File illustration picture showing the logo of car-sharing service app Uber on a smartphone next to the picture of an official German taxi sign in Frankfurt, September 15, 2014. A Frankfurt court earlier this month instituted a temporary injunction against Uber from offering car-sharing services across Germany. San Francisco-based Uber, which allows users to summon taxi-like services on their smartphones, offers two main services, Uber, its classic low-cost, limousine pick-up service, and Uberpop, a newer ride-sharing service, which connects private drivers to passengers - an established practice in Germany that nonetheless operates in a legal grey area of rules governing commercial transportation.    REUTERS/Kai Pfaffenbach/Files  (GERMANY - Tags: BUSINESS EMPLOYMENT CRIME LAW TRANSPORT)

Uber, The Old Taxi System, and The New Business World

In recent months there has been an increasing hostility in many cities and countries around the world against Uber, the ridesharing app group, the Silicon Valley offspring that is revolutionizing for-hire private transportation’s way of doing business. The traditional taxi system around the world hasn’t had any significant improvements for decades, since its inception, almost a century ago. This system has essentially been resting in their laurels and hence, ripe for the taking. Present technology lends itself beautifully for ordering a ride by mobile phone, and tracking the type of car, license number, driver’s name, and the waiting time, among other amenities —for instance, to be located … [Read More...]

Lee Kuan Yew

Lee Kuan Yew’s Momentous Life

The recent passing of Lee Kuan Yew (Sep 16, 1923 - March 23, 2015) is a most appropriate occasion for evaluating his legacy. Upon Great Britain’s withdrawal from Singapore in 1959, the People’s Action Party (PAP) won a landslide victory, during the May elections of the same year. Thereby, Singapore became an internally self-governing state within the Commonwealth, with Lee Kuan Yew as the country’s first Prime Minister. The withdrawal of the British from Singapore was nearly catastrophic for the island’s bewildered inhabitants. The main economic engine of the city had been the British naval base. Its loss left a gigantic gap which was very difficult to fill (an impossibility, in the short … [Read More...]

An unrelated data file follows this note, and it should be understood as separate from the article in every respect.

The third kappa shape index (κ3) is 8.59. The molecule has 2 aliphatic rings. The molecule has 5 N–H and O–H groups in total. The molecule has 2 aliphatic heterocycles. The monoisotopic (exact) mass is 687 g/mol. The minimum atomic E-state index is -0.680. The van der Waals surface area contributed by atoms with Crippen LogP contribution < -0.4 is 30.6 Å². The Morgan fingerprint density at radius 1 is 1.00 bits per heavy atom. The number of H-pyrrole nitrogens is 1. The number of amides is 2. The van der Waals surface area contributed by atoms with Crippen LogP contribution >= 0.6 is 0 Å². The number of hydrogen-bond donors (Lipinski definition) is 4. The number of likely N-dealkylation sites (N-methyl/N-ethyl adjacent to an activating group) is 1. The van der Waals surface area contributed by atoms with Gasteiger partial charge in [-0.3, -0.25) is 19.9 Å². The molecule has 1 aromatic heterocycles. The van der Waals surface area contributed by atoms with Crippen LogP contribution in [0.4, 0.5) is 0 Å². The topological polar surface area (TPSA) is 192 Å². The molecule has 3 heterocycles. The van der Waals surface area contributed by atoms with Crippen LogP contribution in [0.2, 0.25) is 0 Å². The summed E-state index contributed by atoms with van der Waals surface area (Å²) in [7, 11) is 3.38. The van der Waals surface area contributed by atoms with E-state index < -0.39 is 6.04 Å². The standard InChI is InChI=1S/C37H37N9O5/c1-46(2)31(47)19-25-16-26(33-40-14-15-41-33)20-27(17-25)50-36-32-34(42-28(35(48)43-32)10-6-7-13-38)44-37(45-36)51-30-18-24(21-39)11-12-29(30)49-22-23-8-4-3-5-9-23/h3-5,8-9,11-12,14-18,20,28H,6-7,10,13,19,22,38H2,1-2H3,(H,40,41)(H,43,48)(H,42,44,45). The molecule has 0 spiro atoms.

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Russia: from Rags to Riches and Back

It was only three years ago that the prevailing expectations of the Russian economy and where it was headed over the next years was favorable (or even very favorable). The evolution of Russia from the ashes of the USSR to a seemingly fairly solid direction towards a market economy and its increasing role in the international community had only a little over two decades. Granted, nothing is perfect. Nonetheless, that expectation was indeed widespread and had some reasonable foundations behind it. Moreover, Russia was not alone at that. The then popular acronym of BRICs was widely used, to refer to a very evident accelerated development of Brazil, Russia, India and China. The expectation was … [Read More...]

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Competitiveness Among Nations: Conclusions (Part Three)

“The worst evils which mankind has ever had to endure were inflicted by bad governments” —— Ludwig von Mises   (...Continued from Part Two) All over the world, the current political system has made most governments fall into complacency and allow a great deal of free-riding from probably the majority of elected officers. That’s why gridlock has resulted as a virtually inevitable outcome. Within that environment, serious, profound, virtuous structural change is almost impossible to implement. Given that the bureaucracy and the establishment at large are experts in blocking change, the required strategy demands leadership, guts and plenty of skill. History unmistakably shows … [Read More...]